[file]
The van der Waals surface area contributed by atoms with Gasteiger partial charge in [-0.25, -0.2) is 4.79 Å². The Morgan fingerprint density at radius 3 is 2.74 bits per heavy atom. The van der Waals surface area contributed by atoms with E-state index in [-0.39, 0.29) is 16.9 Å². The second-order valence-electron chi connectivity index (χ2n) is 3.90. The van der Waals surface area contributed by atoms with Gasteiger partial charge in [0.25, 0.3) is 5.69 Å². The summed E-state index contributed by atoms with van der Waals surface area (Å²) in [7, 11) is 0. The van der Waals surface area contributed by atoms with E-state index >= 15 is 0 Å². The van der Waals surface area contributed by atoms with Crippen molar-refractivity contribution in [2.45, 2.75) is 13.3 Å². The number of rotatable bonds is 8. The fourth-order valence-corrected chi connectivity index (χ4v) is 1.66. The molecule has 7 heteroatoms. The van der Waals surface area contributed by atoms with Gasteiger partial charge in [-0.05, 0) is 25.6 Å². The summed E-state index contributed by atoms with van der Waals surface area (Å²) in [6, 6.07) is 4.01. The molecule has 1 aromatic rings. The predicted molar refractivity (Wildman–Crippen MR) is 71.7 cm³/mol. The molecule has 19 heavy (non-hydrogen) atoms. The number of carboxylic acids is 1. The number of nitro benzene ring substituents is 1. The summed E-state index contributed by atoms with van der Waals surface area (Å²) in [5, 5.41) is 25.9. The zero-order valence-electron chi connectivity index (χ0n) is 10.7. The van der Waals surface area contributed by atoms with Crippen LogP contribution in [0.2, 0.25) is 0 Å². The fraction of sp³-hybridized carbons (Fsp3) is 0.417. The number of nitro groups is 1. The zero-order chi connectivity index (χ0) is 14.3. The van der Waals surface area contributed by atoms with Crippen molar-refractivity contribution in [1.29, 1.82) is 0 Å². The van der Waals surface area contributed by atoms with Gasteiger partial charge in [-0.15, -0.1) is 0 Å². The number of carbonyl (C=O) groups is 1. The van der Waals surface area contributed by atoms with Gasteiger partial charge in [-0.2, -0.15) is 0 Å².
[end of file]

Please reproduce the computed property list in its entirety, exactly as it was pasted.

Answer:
The van der Waals surface area contributed by atoms with Gasteiger partial charge in [-0.25, -0.2) is 4.79 Å². The Morgan fingerprint density at radius 3 is 2.74 bits per heavy atom. The van der Waals surface area contributed by atoms with E-state index in [-0.39, 0.29) is 16.9 Å². The second-order valence-electron chi connectivity index (χ2n) is 3.90. The van der Waals surface area contributed by atoms with Gasteiger partial charge in [0.25, 0.3) is 5.69 Å². The summed E-state index contributed by atoms with van der Waals surface area (Å²) in [7, 11) is 0. The van der Waals surface area contributed by atoms with E-state index >= 15 is 0 Å². The van der Waals surface area contributed by atoms with Crippen molar-refractivity contribution in [2.45, 2.75) is 13.3 Å². The number of rotatable bonds is 8. The fourth-order valence-corrected chi connectivity index (χ4v) is 1.66. The molecule has 7 heteroatoms. The van der Waals surface area contributed by atoms with Gasteiger partial charge in [-0.05, 0) is 25.6 Å². The summed E-state index contributed by atoms with van der Waals surface area (Å²) in [6, 6.07) is 4.01. The molecule has 1 aromatic rings. The predicted molar refractivity (Wildman–Crippen MR) is 71.7 cm³/mol. The molecule has 19 heavy (non-hydrogen) atoms. The number of carboxylic acids is 1. The number of nitro benzene ring substituents is 1. The summed E-state index contributed by atoms with van der Waals surface area (Å²) in [5, 5.41) is 25.9. The zero-order valence-electron chi connectivity index (χ0n) is 10.7. The van der Waals surface area contributed by atoms with Crippen LogP contribution in [0.2, 0.25) is 0 Å². The fraction of sp³-hybridized carbons (Fsp3) is 0.417. The number of nitro groups is 1. The zero-order chi connectivity index (χ0) is 14.3. The van der Waals surface area contributed by atoms with Crippen molar-refractivity contribution in [1.29, 1.82) is 0 Å². The van der Waals surface area contributed by atoms with Gasteiger partial charge in [-0.15, -0.1) is 0 Å². The number of carbonyl (C=O) groups is 1. The van der Waals surface area contributed by atoms with Gasteiger partial charge in [-0.2, -0.15) is 0 Å².